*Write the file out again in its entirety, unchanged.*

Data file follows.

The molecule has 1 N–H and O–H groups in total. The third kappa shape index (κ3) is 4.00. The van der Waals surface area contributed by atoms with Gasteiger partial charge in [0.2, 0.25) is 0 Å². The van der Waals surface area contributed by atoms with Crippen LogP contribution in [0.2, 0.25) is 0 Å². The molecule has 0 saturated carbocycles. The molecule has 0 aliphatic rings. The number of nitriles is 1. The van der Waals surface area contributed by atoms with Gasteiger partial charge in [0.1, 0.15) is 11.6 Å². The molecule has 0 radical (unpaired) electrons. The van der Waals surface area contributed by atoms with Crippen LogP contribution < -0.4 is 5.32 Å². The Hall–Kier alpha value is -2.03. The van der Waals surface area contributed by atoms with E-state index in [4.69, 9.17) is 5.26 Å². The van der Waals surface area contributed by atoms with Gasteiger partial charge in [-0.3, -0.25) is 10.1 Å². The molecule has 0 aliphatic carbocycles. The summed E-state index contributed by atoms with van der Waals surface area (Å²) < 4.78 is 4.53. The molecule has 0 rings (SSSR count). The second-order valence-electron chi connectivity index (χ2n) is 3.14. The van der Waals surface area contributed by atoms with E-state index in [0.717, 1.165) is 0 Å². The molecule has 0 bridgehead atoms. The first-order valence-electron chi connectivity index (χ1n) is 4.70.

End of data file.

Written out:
The molecule has 1 N–H and O–H groups in total. The third kappa shape index (κ3) is 4.00. The van der Waals surface area contributed by atoms with Gasteiger partial charge in [0.2, 0.25) is 0 Å². The van der Waals surface area contributed by atoms with Crippen LogP contribution in [0.2, 0.25) is 0 Å². The molecule has 0 saturated carbocycles. The molecule has 0 aliphatic rings. The number of nitriles is 1. The van der Waals surface area contributed by atoms with Gasteiger partial charge in [0.1, 0.15) is 11.6 Å². The molecule has 0 radical (unpaired) electrons. The van der Waals surface area contributed by atoms with Crippen LogP contribution < -0.4 is 5.32 Å². The Hall–Kier alpha value is -2.03. The van der Waals surface area contributed by atoms with E-state index in [4.69, 9.17) is 5.26 Å². The van der Waals surface area contributed by atoms with Gasteiger partial charge in [-0.3, -0.25) is 10.1 Å². The molecule has 0 aliphatic carbocycles. The summed E-state index contributed by atoms with van der Waals surface area (Å²) < 4.78 is 4.53. The molecule has 0 rings (SSSR count). The second-order valence-electron chi connectivity index (χ2n) is 3.14. The van der Waals surface area contributed by atoms with E-state index in [0.717, 1.165) is 0 Å². The molecule has 0 bridgehead atoms. The first-order valence-electron chi connectivity index (χ1n) is 4.70.